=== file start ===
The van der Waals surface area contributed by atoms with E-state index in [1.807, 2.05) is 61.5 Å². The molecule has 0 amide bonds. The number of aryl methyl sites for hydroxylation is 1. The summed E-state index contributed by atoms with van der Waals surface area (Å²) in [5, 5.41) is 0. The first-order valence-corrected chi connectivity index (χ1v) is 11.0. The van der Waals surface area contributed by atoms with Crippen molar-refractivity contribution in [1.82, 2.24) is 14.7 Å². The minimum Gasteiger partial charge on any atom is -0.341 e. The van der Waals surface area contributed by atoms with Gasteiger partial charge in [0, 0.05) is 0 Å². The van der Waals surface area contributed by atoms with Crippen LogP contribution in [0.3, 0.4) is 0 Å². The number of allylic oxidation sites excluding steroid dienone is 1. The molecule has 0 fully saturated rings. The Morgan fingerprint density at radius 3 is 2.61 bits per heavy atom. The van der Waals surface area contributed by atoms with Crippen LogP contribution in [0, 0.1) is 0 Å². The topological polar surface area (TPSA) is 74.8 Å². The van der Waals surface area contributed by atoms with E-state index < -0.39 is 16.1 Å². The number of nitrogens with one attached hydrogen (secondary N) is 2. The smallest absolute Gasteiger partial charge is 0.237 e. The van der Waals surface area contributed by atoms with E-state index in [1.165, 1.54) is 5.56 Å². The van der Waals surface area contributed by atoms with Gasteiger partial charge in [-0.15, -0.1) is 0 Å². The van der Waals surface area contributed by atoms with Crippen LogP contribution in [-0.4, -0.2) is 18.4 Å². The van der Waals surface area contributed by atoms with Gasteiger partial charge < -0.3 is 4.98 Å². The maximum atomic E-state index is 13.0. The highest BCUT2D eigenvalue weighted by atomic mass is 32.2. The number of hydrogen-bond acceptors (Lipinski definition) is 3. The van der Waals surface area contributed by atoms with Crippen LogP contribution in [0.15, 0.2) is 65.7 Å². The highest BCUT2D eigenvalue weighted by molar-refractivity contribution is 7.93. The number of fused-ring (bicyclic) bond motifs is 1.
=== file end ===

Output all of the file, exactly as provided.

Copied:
The van der Waals surface area contributed by atoms with E-state index in [1.807, 2.05) is 61.5 Å². The molecule has 0 amide bonds. The number of aryl methyl sites for hydroxylation is 1. The summed E-state index contributed by atoms with van der Waals surface area (Å²) in [5, 5.41) is 0. The first-order valence-corrected chi connectivity index (χ1v) is 11.0. The van der Waals surface area contributed by atoms with Crippen molar-refractivity contribution in [1.82, 2.24) is 14.7 Å². The minimum Gasteiger partial charge on any atom is -0.341 e. The van der Waals surface area contributed by atoms with Gasteiger partial charge in [0, 0.05) is 0 Å². The van der Waals surface area contributed by atoms with Crippen LogP contribution in [0.3, 0.4) is 0 Å². The number of allylic oxidation sites excluding steroid dienone is 1. The molecule has 0 fully saturated rings. The Morgan fingerprint density at radius 3 is 2.61 bits per heavy atom. The van der Waals surface area contributed by atoms with Crippen LogP contribution in [0, 0.1) is 0 Å². The topological polar surface area (TPSA) is 74.8 Å². The van der Waals surface area contributed by atoms with E-state index < -0.39 is 16.1 Å². The number of nitrogens with one attached hydrogen (secondary N) is 2. The smallest absolute Gasteiger partial charge is 0.237 e. The van der Waals surface area contributed by atoms with E-state index in [1.165, 1.54) is 5.56 Å². The van der Waals surface area contributed by atoms with Gasteiger partial charge in [-0.15, -0.1) is 0 Å². The van der Waals surface area contributed by atoms with Crippen LogP contribution in [-0.4, -0.2) is 18.4 Å². The van der Waals surface area contributed by atoms with Gasteiger partial charge < -0.3 is 4.98 Å². The maximum atomic E-state index is 13.0. The highest BCUT2D eigenvalue weighted by atomic mass is 32.2. The number of hydrogen-bond acceptors (Lipinski definition) is 3. The van der Waals surface area contributed by atoms with Crippen LogP contribution in [0.15, 0.2) is 65.7 Å². The highest BCUT2D eigenvalue weighted by molar-refractivity contribution is 7.93. The number of fused-ring (bicyclic) bond motifs is 1.